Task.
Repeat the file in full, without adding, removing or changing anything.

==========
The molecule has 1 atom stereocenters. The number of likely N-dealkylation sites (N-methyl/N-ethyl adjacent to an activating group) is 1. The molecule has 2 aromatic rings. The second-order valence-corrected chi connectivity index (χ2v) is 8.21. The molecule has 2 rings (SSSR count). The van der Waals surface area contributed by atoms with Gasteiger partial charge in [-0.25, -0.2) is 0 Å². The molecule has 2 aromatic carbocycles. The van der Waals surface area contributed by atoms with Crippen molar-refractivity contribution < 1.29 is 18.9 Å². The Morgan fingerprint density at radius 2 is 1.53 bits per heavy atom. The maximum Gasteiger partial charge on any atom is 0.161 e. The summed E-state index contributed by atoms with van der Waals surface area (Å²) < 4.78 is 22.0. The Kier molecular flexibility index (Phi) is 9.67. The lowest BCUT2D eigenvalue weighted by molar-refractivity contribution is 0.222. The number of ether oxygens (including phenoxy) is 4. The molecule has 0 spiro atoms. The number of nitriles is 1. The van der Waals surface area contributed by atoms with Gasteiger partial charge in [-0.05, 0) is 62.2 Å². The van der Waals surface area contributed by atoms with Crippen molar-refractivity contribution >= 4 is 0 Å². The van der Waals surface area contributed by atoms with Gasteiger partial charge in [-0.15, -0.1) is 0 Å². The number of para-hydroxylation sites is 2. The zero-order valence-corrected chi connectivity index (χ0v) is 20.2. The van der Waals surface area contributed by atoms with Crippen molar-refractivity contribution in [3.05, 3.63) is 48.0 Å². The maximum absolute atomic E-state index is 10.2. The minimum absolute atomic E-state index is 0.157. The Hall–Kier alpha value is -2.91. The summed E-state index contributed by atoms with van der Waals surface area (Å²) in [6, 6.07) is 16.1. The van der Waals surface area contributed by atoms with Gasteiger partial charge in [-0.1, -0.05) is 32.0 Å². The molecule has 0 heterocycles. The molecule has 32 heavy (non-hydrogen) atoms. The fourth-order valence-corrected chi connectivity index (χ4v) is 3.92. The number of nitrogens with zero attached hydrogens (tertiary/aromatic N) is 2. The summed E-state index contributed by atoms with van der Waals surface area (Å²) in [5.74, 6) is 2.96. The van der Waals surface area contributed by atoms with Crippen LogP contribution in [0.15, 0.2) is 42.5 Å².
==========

The molecule has 1 atom stereocenters. The number of likely N-dealkylation sites (N-methyl/N-ethyl adjacent to an activating group) is 1. The molecule has 2 aromatic rings. The second-order valence-corrected chi connectivity index (χ2v) is 8.21. The molecule has 2 rings (SSSR count). The van der Waals surface area contributed by atoms with Gasteiger partial charge in [-0.25, -0.2) is 0 Å². The molecule has 2 aromatic carbocycles. The van der Waals surface area contributed by atoms with Crippen molar-refractivity contribution < 1.29 is 18.9 Å². The Morgan fingerprint density at radius 2 is 1.53 bits per heavy atom. The maximum Gasteiger partial charge on any atom is 0.161 e. The summed E-state index contributed by atoms with van der Waals surface area (Å²) < 4.78 is 22.0. The Kier molecular flexibility index (Phi) is 9.67. The lowest BCUT2D eigenvalue weighted by molar-refractivity contribution is 0.222. The number of ether oxygens (including phenoxy) is 4. The molecule has 0 spiro atoms. The number of nitriles is 1. The van der Waals surface area contributed by atoms with Gasteiger partial charge in [-0.05, 0) is 62.2 Å². The van der Waals surface area contributed by atoms with Crippen molar-refractivity contribution >= 4 is 0 Å². The van der Waals surface area contributed by atoms with Gasteiger partial charge in [-0.15, -0.1) is 0 Å². The number of para-hydroxylation sites is 2. The zero-order valence-corrected chi connectivity index (χ0v) is 20.2. The van der Waals surface area contributed by atoms with Crippen molar-refractivity contribution in [3.05, 3.63) is 48.0 Å². The maximum absolute atomic E-state index is 10.2. The minimum absolute atomic E-state index is 0.157. The Hall–Kier alpha value is -2.91. The summed E-state index contributed by atoms with van der Waals surface area (Å²) in [6, 6.07) is 16.1. The van der Waals surface area contributed by atoms with Gasteiger partial charge in [-0.1, -0.05) is 32.0 Å². The molecule has 0 heterocycles. The molecule has 32 heavy (non-hydrogen) atoms. The fourth-order valence-corrected chi connectivity index (χ4v) is 3.92. The number of nitrogens with zero attached hydrogens (tertiary/aromatic N) is 2. The summed E-state index contributed by atoms with van der Waals surface area (Å²) in [5.74, 6) is 2.96. The van der Waals surface area contributed by atoms with Crippen LogP contribution in [0.15, 0.2) is 42.5 Å².